Frequently Asked Questions
Do you have a question about policing or the law? You may be able to find the answer here.
Through our frequently asked questions section we aim to help you find the answers you need without having to call us to ask for information. We've provided answers to questions on a range of topics which are regularly asked of police forces up and down the country.
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Local authorities (in England) can make an order prohibiting parking on the pavement. If this is the case, then there will be signs which clearly point out on a particular road where parking on the pavement is specifically prohibited. The penalty for contravening this will be a fixed penalty notice.
Otherwise, parking a vehicle on the pavement could lead to an offence of obstruction being committed. This could result in a fixed penalty notice being issued to offending vehicles. It can also cause danger/nuisance for pedestrians and wheelchairs users.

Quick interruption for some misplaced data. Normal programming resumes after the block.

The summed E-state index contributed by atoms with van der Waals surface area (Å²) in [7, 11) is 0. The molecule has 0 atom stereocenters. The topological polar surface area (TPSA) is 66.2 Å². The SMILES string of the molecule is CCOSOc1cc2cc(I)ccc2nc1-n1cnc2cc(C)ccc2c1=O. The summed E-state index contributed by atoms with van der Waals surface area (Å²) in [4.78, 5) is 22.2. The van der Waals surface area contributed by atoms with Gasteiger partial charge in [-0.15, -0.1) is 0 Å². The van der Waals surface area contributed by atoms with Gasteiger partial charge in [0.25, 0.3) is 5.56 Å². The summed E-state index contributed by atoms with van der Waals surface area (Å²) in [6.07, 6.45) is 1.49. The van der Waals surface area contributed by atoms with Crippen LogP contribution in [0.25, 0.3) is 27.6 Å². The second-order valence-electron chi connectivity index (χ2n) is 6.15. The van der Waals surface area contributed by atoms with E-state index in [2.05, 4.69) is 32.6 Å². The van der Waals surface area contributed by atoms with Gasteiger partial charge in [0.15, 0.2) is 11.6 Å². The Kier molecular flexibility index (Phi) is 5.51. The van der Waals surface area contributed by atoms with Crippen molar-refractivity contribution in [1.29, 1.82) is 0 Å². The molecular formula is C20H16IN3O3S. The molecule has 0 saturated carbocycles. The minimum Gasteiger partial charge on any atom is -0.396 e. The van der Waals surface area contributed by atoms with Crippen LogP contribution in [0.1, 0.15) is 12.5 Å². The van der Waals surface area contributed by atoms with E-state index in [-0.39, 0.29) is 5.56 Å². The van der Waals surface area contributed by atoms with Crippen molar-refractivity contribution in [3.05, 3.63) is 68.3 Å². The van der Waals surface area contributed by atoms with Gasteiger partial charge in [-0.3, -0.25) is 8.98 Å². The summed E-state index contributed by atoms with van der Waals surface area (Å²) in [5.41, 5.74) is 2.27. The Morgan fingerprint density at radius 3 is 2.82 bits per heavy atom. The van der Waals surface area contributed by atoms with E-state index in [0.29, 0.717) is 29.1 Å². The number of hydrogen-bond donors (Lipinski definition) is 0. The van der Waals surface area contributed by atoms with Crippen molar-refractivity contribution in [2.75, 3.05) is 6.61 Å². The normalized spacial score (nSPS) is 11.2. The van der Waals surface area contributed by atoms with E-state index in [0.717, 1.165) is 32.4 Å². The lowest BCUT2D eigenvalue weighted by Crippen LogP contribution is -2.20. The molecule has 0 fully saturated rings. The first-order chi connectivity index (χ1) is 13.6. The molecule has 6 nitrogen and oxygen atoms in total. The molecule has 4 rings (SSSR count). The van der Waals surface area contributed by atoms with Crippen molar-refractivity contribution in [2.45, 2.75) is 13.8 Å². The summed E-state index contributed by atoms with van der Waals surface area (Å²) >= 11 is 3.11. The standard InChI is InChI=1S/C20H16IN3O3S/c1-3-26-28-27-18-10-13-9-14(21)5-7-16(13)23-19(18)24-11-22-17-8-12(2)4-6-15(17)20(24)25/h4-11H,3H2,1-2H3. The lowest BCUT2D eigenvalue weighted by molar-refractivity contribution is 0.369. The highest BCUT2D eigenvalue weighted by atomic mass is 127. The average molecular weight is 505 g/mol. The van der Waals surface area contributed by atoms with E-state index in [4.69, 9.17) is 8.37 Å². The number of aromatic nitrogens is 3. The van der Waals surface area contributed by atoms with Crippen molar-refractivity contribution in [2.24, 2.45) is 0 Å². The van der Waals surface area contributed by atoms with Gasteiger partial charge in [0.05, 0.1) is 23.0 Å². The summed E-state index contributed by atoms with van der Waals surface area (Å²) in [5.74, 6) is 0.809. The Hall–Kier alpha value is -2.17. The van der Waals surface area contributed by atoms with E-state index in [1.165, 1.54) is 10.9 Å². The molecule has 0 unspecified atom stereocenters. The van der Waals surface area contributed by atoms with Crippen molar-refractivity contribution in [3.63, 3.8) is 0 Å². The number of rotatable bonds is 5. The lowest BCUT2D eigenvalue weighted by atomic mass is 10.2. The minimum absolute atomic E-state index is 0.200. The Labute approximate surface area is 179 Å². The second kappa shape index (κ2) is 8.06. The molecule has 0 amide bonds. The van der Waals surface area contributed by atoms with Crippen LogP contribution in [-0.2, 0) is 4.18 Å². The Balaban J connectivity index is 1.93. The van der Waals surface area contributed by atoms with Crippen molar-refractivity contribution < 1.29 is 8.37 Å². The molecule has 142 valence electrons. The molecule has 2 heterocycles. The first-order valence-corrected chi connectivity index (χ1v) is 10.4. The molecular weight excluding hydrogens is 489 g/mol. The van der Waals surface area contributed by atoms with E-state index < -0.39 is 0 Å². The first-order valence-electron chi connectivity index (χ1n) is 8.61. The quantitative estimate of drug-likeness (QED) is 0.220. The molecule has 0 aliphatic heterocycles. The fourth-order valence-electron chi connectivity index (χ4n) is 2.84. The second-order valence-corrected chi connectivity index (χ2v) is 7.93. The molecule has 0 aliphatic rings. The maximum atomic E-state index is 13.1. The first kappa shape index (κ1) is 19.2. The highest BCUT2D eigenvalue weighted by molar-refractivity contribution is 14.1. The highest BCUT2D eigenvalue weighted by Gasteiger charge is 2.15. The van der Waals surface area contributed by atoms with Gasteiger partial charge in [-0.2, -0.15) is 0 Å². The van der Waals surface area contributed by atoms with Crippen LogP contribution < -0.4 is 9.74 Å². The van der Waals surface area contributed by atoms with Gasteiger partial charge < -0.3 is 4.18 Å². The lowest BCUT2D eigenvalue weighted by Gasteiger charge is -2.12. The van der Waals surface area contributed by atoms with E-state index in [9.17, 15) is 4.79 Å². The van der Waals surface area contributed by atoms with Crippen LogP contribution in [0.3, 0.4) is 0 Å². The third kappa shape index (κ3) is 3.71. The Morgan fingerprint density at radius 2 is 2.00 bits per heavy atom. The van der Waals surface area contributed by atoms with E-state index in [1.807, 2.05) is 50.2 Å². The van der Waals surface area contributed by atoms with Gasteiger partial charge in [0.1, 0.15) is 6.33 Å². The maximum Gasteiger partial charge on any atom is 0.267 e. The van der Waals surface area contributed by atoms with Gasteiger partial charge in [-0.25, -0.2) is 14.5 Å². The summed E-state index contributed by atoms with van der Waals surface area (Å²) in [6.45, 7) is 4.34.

Note that it is an offence to drive on the pavement, yet despite the obvious inference that a parked vehicle has been driven on the pavement prior to being parked there, witnesses to the driving will probably be needed to secure a prosecution - this can be problematic.
Whilst the above information represents the general position in England and Wales, there may be regional variations to this, for example, in London there is essentially a blanket ban.